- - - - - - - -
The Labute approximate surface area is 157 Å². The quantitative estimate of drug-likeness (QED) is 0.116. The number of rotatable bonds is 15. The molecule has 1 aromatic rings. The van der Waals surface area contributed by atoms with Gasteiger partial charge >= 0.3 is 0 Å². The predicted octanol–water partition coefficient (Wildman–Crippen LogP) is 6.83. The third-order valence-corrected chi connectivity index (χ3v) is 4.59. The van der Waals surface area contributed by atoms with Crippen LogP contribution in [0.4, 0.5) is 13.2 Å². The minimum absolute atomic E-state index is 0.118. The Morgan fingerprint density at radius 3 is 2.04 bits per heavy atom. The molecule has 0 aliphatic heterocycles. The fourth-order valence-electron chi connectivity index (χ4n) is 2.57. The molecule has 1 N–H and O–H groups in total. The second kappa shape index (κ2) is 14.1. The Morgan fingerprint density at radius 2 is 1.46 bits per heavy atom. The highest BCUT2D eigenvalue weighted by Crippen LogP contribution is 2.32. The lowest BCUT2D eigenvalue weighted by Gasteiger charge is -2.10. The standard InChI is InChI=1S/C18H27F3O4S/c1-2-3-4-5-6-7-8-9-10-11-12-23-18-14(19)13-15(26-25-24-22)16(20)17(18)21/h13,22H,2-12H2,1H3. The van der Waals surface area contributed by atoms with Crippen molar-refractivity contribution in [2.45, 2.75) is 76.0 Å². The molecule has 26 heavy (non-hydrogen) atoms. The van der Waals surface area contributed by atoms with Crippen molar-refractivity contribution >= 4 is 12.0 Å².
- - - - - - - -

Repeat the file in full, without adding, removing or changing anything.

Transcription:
The Labute approximate surface area is 157 Å². The quantitative estimate of drug-likeness (QED) is 0.116. The number of rotatable bonds is 15. The molecule has 1 aromatic rings. The van der Waals surface area contributed by atoms with Gasteiger partial charge >= 0.3 is 0 Å². The predicted octanol–water partition coefficient (Wildman–Crippen LogP) is 6.83. The third-order valence-corrected chi connectivity index (χ3v) is 4.59. The van der Waals surface area contributed by atoms with Crippen LogP contribution in [0.4, 0.5) is 13.2 Å². The minimum absolute atomic E-state index is 0.118. The Morgan fingerprint density at radius 3 is 2.04 bits per heavy atom. The molecule has 0 aliphatic heterocycles. The fourth-order valence-electron chi connectivity index (χ4n) is 2.57. The molecule has 1 N–H and O–H groups in total. The second kappa shape index (κ2) is 14.1. The Morgan fingerprint density at radius 2 is 1.46 bits per heavy atom. The highest BCUT2D eigenvalue weighted by Crippen LogP contribution is 2.32. The lowest BCUT2D eigenvalue weighted by Gasteiger charge is -2.10. The standard InChI is InChI=1S/C18H27F3O4S/c1-2-3-4-5-6-7-8-9-10-11-12-23-18-14(19)13-15(26-25-24-22)16(20)17(18)21/h13,22H,2-12H2,1H3. The van der Waals surface area contributed by atoms with Crippen molar-refractivity contribution in [2.45, 2.75) is 76.0 Å². The molecule has 26 heavy (non-hydrogen) atoms. The van der Waals surface area contributed by atoms with Crippen molar-refractivity contribution >= 4 is 12.0 Å².